Female and male brains are different, thanks to hormones coursing through the brain before birth. That’s taught as fact in psychology textbooks, academic journals, and bestselling books. And these hardwired differences explain everything from sexual orientation to gender identity, to why there aren’t more women physicists or more stay-at-home dads.
We may not believe that men are from Mars and women are from Venus anymore, but the idea that gender differences are hardwired into our biology has long been a scientifically—and socially—accepted fact. With the publication of her groundbreaking new book, Brain Storm: The Flaws in the Science of Sex Differences, Barnard women's studies professor and sociomedical scientist Rebecca Jordan-Young may be about to change that.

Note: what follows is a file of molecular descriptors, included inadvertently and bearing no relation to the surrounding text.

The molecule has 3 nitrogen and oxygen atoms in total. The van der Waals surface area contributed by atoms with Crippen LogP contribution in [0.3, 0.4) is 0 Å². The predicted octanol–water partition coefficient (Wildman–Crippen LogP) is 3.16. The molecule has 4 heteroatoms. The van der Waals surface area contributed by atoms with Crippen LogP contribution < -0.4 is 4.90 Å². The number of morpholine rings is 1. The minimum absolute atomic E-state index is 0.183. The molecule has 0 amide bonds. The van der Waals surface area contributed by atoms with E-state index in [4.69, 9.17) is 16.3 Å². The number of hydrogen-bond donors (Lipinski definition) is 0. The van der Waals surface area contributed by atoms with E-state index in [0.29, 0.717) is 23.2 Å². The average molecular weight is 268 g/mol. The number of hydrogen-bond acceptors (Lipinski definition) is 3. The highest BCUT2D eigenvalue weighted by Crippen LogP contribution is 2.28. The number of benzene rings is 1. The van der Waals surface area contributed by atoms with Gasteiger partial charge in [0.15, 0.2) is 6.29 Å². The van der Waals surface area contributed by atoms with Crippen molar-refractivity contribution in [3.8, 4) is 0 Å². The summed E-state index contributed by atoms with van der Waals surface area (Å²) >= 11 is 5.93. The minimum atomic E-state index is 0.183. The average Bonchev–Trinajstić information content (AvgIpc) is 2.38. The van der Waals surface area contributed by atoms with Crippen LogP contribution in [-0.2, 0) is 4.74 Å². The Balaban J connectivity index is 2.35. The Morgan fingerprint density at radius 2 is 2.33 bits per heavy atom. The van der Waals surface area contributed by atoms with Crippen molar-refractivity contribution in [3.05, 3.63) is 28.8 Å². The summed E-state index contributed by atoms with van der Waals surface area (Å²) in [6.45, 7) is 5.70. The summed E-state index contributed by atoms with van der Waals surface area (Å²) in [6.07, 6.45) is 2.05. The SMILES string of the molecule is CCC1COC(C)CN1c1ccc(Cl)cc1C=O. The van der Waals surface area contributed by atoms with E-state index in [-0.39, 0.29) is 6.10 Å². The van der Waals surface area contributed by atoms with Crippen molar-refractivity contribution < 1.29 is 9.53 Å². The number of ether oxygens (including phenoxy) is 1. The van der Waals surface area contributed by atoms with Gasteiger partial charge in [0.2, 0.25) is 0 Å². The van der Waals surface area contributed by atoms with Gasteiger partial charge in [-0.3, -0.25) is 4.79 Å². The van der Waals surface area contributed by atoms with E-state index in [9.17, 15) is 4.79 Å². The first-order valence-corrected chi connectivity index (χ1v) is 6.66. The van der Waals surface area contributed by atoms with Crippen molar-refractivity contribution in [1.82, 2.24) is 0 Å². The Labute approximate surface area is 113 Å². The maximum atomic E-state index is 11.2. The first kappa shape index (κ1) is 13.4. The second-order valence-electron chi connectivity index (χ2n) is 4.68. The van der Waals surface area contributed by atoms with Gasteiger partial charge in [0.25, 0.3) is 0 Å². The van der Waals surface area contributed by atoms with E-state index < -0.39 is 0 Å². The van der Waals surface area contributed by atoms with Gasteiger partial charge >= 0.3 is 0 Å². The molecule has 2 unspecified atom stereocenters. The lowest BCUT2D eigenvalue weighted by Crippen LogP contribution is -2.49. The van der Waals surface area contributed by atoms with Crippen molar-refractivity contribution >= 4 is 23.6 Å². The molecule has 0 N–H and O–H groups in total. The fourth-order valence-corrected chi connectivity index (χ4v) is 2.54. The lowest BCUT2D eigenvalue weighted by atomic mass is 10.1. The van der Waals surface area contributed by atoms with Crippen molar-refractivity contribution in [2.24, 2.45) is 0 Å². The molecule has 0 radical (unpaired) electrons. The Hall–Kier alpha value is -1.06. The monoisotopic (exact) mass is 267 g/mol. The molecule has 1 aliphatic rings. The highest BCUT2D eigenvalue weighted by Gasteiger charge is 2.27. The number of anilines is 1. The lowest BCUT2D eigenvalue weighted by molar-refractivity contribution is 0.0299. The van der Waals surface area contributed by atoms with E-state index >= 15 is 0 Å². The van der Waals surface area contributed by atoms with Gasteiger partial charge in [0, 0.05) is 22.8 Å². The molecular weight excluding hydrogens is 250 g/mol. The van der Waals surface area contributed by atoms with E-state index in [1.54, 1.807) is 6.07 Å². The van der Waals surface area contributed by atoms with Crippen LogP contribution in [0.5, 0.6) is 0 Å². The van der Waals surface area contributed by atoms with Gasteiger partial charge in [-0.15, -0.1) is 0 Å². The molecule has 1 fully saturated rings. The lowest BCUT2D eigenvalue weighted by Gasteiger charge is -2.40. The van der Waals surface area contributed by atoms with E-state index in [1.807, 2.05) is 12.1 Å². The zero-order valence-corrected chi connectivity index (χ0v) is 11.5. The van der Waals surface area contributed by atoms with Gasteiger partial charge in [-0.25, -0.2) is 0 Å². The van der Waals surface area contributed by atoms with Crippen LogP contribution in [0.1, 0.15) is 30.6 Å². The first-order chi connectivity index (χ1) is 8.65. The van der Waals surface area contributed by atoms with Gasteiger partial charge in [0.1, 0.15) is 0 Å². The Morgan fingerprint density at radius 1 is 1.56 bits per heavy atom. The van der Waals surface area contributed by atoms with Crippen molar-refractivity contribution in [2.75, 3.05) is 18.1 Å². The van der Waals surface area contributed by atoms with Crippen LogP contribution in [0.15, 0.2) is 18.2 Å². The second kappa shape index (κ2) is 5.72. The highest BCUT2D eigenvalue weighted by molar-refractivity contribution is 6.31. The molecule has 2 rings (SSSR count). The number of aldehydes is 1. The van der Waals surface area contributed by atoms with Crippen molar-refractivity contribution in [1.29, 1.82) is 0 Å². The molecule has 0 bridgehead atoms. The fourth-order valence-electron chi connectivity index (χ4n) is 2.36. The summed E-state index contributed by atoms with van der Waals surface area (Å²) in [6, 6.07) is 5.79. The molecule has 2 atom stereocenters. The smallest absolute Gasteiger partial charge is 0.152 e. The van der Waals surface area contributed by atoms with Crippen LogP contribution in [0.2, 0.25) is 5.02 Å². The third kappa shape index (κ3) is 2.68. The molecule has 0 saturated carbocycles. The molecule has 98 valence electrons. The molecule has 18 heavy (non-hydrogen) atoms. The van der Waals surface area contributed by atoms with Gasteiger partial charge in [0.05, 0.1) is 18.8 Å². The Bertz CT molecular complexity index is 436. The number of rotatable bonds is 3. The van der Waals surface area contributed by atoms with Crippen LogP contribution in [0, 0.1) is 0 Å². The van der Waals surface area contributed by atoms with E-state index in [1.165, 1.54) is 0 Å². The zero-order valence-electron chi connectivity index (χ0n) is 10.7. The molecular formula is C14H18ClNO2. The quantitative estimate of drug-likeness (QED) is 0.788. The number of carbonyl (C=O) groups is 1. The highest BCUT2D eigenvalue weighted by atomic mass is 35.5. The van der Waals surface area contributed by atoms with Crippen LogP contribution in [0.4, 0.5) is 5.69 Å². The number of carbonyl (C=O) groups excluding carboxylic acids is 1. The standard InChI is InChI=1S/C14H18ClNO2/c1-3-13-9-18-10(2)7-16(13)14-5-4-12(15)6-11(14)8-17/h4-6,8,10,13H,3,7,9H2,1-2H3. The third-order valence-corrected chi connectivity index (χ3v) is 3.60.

"Radio City Music Hall was always an iconic place for me," writes Martha Stewart '63 in The Wall Street Journal
Through accessible language and candid discussions, Storytelling for Social Justice explores the stories we tell ourselves and each other about race and racism in our society.
For the past 25 years, women athletes from both sides of Broadway have represented Columbia University in Division 1 sports, where Barnard women have distinguished themselves on--and off--the playing fields. One Barnard woman, a top tennis player and co-captain of the women's tennis team, was recently selected as the Ivy representative to the NCAA Division 1 Student-Athlete Advisory Committee, and two Barnard students currently serve as two of the tri-captians of the women's basketball team, voted in by their teammates' nominations. Meet them here.